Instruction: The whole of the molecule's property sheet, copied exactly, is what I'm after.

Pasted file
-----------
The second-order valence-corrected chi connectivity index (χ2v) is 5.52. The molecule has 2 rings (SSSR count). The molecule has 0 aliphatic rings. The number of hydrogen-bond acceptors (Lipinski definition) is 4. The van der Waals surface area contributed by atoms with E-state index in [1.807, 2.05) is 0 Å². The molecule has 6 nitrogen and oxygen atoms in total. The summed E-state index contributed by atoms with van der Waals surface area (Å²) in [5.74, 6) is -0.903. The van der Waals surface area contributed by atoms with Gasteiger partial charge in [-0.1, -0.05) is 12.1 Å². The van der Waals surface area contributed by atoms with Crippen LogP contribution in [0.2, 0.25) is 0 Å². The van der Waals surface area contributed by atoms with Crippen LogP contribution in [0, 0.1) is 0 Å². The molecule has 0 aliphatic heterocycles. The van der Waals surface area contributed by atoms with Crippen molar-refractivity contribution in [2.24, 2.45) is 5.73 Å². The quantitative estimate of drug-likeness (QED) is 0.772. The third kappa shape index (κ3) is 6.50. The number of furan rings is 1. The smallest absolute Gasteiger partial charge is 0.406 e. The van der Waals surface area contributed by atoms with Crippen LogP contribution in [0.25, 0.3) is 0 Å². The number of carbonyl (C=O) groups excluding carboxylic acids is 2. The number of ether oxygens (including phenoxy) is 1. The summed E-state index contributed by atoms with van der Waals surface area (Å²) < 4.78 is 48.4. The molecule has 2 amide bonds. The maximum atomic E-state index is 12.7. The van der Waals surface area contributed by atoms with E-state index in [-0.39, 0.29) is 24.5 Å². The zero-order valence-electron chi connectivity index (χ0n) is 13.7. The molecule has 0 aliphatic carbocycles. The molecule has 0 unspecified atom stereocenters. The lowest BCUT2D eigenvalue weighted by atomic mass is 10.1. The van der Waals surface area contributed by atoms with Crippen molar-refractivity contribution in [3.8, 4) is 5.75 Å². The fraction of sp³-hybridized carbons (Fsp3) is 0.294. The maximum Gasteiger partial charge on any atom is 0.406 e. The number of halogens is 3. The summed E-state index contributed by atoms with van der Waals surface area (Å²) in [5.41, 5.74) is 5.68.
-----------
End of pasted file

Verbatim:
The second-order valence-corrected chi connectivity index (χ2v) is 5.52. The molecule has 2 rings (SSSR count). The molecule has 0 aliphatic rings. The number of hydrogen-bond acceptors (Lipinski definition) is 4. The van der Waals surface area contributed by atoms with E-state index in [1.807, 2.05) is 0 Å². The molecule has 6 nitrogen and oxygen atoms in total. The summed E-state index contributed by atoms with van der Waals surface area (Å²) in [5.74, 6) is -0.903. The van der Waals surface area contributed by atoms with Gasteiger partial charge in [-0.1, -0.05) is 12.1 Å². The van der Waals surface area contributed by atoms with Crippen LogP contribution in [0.2, 0.25) is 0 Å². The van der Waals surface area contributed by atoms with Crippen LogP contribution in [0, 0.1) is 0 Å². The molecule has 0 aliphatic heterocycles. The van der Waals surface area contributed by atoms with Crippen molar-refractivity contribution in [2.24, 2.45) is 5.73 Å². The quantitative estimate of drug-likeness (QED) is 0.772. The third kappa shape index (κ3) is 6.50. The number of furan rings is 1. The smallest absolute Gasteiger partial charge is 0.406 e. The van der Waals surface area contributed by atoms with Crippen LogP contribution in [0.25, 0.3) is 0 Å². The number of carbonyl (C=O) groups excluding carboxylic acids is 2. The number of ether oxygens (including phenoxy) is 1. The summed E-state index contributed by atoms with van der Waals surface area (Å²) < 4.78 is 48.4. The molecule has 2 amide bonds. The maximum atomic E-state index is 12.7. The van der Waals surface area contributed by atoms with E-state index in [-0.39, 0.29) is 24.5 Å². The zero-order valence-electron chi connectivity index (χ0n) is 13.7. The molecule has 0 aliphatic carbocycles. The molecule has 0 unspecified atom stereocenters. The lowest BCUT2D eigenvalue weighted by atomic mass is 10.1. The van der Waals surface area contributed by atoms with Crippen molar-refractivity contribution in [3.8, 4) is 5.75 Å². The fraction of sp³-hybridized carbons (Fsp3) is 0.294. The maximum Gasteiger partial charge on any atom is 0.406 e. The number of halogens is 3. The summed E-state index contributed by atoms with van der Waals surface area (Å²) in [5.41, 5.74) is 5.68.